American Elephants


Carly Fiorina Can Take Care of Herself! by The Elephant's Child

Among  his many intemperate remarks, Donald Trump chose to insult Carly Fiorina. Why not, he’s turned his insults on everybody else. He said something to the effect of “Look at that face. Could you vote for somebody with a face like that for president?” This may not be completely correct as I’m not looking it up. But never mind, Carly can take care of herself.

Smart commercial, and really puts the Donald in his place. Can you imagine having Trump as president, insulting our allies around the world, and remarking on how stupid other world leaders are?



Australia Changes Prime Ministers by The Elephant's Child

150914-turnbullAustralia’s Liberal party has given the Prime Minister’s job to Malcolm Turnbull today, a mere two years after Prime Minister Tony Abbott won a strong election mandate. Their Liberal Party is the conservative one in Australia, opposed by the Labor  Party.

Mr. Turnbull, who won the vote among Liberal MPs 54-44, was also exacting some political revenge. The 60-year-old former barrister and venture capitalist had been the Liberal leader in opposition until late 2009, when Mr. Abbott challenged him and won by one vote. Mr. Turnbull had made the mistake of endorsing the expensive and unpopular carbon tax pushed by the Labor Party government.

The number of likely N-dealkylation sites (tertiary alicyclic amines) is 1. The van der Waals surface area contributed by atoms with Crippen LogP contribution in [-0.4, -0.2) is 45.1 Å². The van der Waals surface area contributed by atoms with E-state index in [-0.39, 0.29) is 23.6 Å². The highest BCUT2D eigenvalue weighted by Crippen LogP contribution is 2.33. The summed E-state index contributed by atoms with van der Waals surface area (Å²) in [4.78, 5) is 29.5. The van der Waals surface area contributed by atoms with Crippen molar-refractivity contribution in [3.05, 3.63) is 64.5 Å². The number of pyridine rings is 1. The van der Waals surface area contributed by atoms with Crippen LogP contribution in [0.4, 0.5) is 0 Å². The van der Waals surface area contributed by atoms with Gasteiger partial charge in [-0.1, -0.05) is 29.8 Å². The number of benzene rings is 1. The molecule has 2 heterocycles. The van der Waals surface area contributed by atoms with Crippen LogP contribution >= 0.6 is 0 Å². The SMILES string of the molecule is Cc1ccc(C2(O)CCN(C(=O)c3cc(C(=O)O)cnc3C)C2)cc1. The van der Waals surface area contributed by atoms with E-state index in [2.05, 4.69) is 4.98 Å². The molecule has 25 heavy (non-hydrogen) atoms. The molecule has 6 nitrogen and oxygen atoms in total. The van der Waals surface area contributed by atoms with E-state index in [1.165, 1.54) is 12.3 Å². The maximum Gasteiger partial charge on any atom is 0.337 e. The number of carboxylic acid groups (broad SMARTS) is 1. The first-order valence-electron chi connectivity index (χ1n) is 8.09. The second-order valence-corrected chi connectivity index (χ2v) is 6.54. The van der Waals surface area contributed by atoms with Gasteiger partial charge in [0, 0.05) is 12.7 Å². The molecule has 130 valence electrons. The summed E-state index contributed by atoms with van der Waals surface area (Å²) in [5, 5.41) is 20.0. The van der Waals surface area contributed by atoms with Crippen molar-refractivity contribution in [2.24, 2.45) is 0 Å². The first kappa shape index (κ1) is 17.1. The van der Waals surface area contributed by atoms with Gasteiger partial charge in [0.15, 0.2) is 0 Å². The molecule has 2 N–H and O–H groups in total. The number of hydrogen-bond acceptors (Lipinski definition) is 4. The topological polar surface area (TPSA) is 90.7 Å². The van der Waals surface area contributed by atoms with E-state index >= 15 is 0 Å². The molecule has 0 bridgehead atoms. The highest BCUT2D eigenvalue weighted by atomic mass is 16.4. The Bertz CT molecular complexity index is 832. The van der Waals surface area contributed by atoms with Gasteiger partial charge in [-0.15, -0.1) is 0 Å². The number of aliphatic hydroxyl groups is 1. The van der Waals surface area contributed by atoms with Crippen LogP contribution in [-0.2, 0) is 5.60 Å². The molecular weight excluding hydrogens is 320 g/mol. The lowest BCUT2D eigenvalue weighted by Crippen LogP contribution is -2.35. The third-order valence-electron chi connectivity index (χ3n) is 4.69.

Mr. Abbott’s opposition to the carbon tax helped bring the center-right Liberals back to power, and Mr. Turnbull now says he’ll keep the Abbott government’s climate policy. But his earlier support for faddish climate-change regulation illustrates the doubts about his convictions among the Liberal rank and file. He is more socially liberal than Mr. Abbott, which will help among young people on same-sex marriage, but he is also seen as someone without firm convictions.